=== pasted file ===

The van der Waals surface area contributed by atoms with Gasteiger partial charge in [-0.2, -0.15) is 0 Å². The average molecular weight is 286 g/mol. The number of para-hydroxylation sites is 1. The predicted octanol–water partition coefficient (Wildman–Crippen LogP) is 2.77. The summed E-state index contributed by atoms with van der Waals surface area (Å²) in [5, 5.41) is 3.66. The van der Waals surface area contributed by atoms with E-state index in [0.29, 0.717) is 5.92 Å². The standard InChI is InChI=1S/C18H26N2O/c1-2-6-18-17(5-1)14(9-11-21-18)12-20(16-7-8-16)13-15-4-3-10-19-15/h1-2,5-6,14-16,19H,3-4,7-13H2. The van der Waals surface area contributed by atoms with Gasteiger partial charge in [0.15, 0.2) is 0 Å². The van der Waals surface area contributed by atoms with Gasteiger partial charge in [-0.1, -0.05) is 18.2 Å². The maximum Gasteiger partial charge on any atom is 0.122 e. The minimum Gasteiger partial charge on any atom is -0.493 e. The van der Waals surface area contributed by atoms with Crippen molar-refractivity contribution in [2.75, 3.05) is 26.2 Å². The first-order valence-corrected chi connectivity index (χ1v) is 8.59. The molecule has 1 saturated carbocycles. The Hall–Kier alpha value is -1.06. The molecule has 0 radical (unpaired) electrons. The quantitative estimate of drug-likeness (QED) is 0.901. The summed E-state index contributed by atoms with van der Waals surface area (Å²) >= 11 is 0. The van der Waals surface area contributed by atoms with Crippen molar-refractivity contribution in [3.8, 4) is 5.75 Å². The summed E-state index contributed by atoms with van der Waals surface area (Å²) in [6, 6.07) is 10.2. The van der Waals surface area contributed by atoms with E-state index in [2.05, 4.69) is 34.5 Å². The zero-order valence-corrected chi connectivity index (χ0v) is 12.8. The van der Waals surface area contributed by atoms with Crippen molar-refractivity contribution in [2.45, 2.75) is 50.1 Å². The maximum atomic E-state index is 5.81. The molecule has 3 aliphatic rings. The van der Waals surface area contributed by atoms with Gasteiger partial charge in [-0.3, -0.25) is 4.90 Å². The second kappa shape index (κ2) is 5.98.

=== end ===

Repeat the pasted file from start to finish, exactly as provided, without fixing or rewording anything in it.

The van der Waals surface area contributed by atoms with Gasteiger partial charge in [-0.2, -0.15) is 0 Å². The average molecular weight is 286 g/mol. The number of para-hydroxylation sites is 1. The predicted octanol–water partition coefficient (Wildman–Crippen LogP) is 2.77. The summed E-state index contributed by atoms with van der Waals surface area (Å²) in [5, 5.41) is 3.66. The van der Waals surface area contributed by atoms with E-state index in [0.29, 0.717) is 5.92 Å². The standard InChI is InChI=1S/C18H26N2O/c1-2-6-18-17(5-1)14(9-11-21-18)12-20(16-7-8-16)13-15-4-3-10-19-15/h1-2,5-6,14-16,19H,3-4,7-13H2. The van der Waals surface area contributed by atoms with Gasteiger partial charge in [0.15, 0.2) is 0 Å². The van der Waals surface area contributed by atoms with Gasteiger partial charge in [-0.1, -0.05) is 18.2 Å². The maximum Gasteiger partial charge on any atom is 0.122 e. The minimum Gasteiger partial charge on any atom is -0.493 e. The van der Waals surface area contributed by atoms with Crippen molar-refractivity contribution in [2.75, 3.05) is 26.2 Å². The first-order valence-corrected chi connectivity index (χ1v) is 8.59. The molecule has 1 saturated carbocycles. The Hall–Kier alpha value is -1.06. The molecule has 0 radical (unpaired) electrons. The quantitative estimate of drug-likeness (QED) is 0.901. The summed E-state index contributed by atoms with van der Waals surface area (Å²) >= 11 is 0. The van der Waals surface area contributed by atoms with Crippen molar-refractivity contribution in [3.8, 4) is 5.75 Å². The summed E-state index contributed by atoms with van der Waals surface area (Å²) in [6, 6.07) is 10.2. The van der Waals surface area contributed by atoms with E-state index in [2.05, 4.69) is 34.5 Å². The zero-order valence-corrected chi connectivity index (χ0v) is 12.8. The van der Waals surface area contributed by atoms with Crippen molar-refractivity contribution in [2.45, 2.75) is 50.1 Å². The maximum atomic E-state index is 5.81. The molecule has 3 aliphatic rings. The van der Waals surface area contributed by atoms with Gasteiger partial charge in [-0.3, -0.25) is 4.90 Å². The second kappa shape index (κ2) is 5.98.